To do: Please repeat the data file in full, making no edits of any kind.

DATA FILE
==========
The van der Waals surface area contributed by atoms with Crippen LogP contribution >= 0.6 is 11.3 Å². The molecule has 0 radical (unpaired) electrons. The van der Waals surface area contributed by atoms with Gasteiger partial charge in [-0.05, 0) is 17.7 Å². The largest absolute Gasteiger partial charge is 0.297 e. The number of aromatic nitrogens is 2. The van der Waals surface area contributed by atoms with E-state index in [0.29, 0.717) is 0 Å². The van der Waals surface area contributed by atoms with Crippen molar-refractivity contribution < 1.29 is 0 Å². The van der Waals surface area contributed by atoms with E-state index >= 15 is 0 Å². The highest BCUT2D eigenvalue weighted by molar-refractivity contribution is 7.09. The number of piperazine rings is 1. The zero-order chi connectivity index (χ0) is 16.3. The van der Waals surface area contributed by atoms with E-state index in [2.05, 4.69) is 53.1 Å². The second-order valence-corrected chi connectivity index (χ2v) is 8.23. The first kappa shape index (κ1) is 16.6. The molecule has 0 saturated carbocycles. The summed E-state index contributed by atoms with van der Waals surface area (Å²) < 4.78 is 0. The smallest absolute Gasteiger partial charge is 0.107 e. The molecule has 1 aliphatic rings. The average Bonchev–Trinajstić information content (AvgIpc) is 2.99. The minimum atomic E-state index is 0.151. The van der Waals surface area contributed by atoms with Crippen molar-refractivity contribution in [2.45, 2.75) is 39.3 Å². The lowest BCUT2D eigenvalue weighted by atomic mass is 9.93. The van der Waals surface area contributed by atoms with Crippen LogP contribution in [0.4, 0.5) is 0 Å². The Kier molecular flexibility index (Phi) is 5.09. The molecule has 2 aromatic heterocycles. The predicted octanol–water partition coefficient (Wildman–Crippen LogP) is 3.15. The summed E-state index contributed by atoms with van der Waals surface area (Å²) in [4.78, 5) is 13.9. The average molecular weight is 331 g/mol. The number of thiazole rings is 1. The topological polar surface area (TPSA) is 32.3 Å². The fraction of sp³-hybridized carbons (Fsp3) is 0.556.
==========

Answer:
The van der Waals surface area contributed by atoms with Crippen LogP contribution >= 0.6 is 11.3 Å². The molecule has 0 radical (unpaired) electrons. The van der Waals surface area contributed by atoms with Gasteiger partial charge in [-0.05, 0) is 17.7 Å². The largest absolute Gasteiger partial charge is 0.297 e. The number of aromatic nitrogens is 2. The van der Waals surface area contributed by atoms with E-state index in [0.29, 0.717) is 0 Å². The van der Waals surface area contributed by atoms with Crippen molar-refractivity contribution < 1.29 is 0 Å². The van der Waals surface area contributed by atoms with E-state index >= 15 is 0 Å². The highest BCUT2D eigenvalue weighted by molar-refractivity contribution is 7.09. The number of piperazine rings is 1. The zero-order chi connectivity index (χ0) is 16.3. The van der Waals surface area contributed by atoms with E-state index in [2.05, 4.69) is 53.1 Å². The second-order valence-corrected chi connectivity index (χ2v) is 8.23. The first kappa shape index (κ1) is 16.6. The molecule has 0 saturated carbocycles. The summed E-state index contributed by atoms with van der Waals surface area (Å²) < 4.78 is 0. The smallest absolute Gasteiger partial charge is 0.107 e. The molecule has 1 aliphatic rings. The average Bonchev–Trinajstić information content (AvgIpc) is 2.99. The minimum atomic E-state index is 0.151. The van der Waals surface area contributed by atoms with Crippen molar-refractivity contribution in [2.45, 2.75) is 39.3 Å². The lowest BCUT2D eigenvalue weighted by atomic mass is 9.93. The van der Waals surface area contributed by atoms with Crippen LogP contribution in [0.4, 0.5) is 0 Å². The Kier molecular flexibility index (Phi) is 5.09. The molecule has 2 aromatic heterocycles. The predicted octanol–water partition coefficient (Wildman–Crippen LogP) is 3.15. The summed E-state index contributed by atoms with van der Waals surface area (Å²) in [4.78, 5) is 13.9. The average molecular weight is 331 g/mol. The number of thiazole rings is 1. The topological polar surface area (TPSA) is 32.3 Å². The fraction of sp³-hybridized carbons (Fsp3) is 0.556.